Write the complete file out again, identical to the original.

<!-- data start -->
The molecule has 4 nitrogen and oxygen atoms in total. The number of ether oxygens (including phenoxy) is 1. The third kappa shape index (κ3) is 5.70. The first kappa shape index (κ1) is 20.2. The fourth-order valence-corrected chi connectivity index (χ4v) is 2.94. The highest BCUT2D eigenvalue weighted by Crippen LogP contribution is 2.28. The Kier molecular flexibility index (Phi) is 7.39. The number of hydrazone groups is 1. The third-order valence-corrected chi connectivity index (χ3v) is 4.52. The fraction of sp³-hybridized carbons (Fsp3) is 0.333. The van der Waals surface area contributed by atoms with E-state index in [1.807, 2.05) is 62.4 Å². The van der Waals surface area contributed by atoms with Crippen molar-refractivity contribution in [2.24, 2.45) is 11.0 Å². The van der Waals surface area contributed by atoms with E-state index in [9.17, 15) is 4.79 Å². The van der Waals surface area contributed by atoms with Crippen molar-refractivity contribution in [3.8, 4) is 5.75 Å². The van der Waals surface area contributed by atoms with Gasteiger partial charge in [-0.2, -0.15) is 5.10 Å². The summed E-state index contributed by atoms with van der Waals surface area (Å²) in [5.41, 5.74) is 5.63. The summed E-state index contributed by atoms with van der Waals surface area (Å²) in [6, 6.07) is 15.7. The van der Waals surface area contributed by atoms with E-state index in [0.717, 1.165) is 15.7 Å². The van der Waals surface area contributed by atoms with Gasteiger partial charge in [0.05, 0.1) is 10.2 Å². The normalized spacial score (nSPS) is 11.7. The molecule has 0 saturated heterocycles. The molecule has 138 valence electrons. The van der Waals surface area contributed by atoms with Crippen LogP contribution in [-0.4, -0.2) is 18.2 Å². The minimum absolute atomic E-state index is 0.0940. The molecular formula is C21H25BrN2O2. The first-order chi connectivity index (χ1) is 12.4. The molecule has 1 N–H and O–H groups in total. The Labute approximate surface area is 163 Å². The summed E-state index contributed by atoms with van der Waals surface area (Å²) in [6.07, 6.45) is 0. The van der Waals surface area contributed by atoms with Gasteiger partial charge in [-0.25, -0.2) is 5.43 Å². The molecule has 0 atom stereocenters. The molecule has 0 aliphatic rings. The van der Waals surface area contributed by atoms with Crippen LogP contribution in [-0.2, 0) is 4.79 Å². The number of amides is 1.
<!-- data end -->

The molecule has 4 nitrogen and oxygen atoms in total. The number of ether oxygens (including phenoxy) is 1. The third kappa shape index (κ3) is 5.70. The first kappa shape index (κ1) is 20.2. The fourth-order valence-corrected chi connectivity index (χ4v) is 2.94. The highest BCUT2D eigenvalue weighted by Crippen LogP contribution is 2.28. The Kier molecular flexibility index (Phi) is 7.39. The number of hydrazone groups is 1. The third-order valence-corrected chi connectivity index (χ3v) is 4.52. The fraction of sp³-hybridized carbons (Fsp3) is 0.333. The van der Waals surface area contributed by atoms with E-state index in [1.807, 2.05) is 62.4 Å². The van der Waals surface area contributed by atoms with Crippen molar-refractivity contribution in [2.24, 2.45) is 11.0 Å². The van der Waals surface area contributed by atoms with E-state index in [9.17, 15) is 4.79 Å². The van der Waals surface area contributed by atoms with Crippen molar-refractivity contribution in [3.8, 4) is 5.75 Å². The van der Waals surface area contributed by atoms with Gasteiger partial charge in [-0.2, -0.15) is 5.10 Å². The summed E-state index contributed by atoms with van der Waals surface area (Å²) in [5.41, 5.74) is 5.63. The summed E-state index contributed by atoms with van der Waals surface area (Å²) in [6, 6.07) is 15.7. The van der Waals surface area contributed by atoms with E-state index in [0.717, 1.165) is 15.7 Å². The van der Waals surface area contributed by atoms with Gasteiger partial charge in [0.05, 0.1) is 10.2 Å². The normalized spacial score (nSPS) is 11.7. The molecule has 0 saturated heterocycles. The molecule has 138 valence electrons. The van der Waals surface area contributed by atoms with Crippen LogP contribution in [-0.4, -0.2) is 18.2 Å². The minimum absolute atomic E-state index is 0.0940. The molecular formula is C21H25BrN2O2. The first-order chi connectivity index (χ1) is 12.4. The molecule has 1 N–H and O–H groups in total. The Labute approximate surface area is 163 Å². The summed E-state index contributed by atoms with van der Waals surface area (Å²) in [6.07, 6.45) is 0. The van der Waals surface area contributed by atoms with Gasteiger partial charge in [-0.25, -0.2) is 5.43 Å². The molecule has 0 atom stereocenters. The molecule has 0 aliphatic rings. The van der Waals surface area contributed by atoms with Crippen LogP contribution in [-0.2, 0) is 4.79 Å². The number of amides is 1.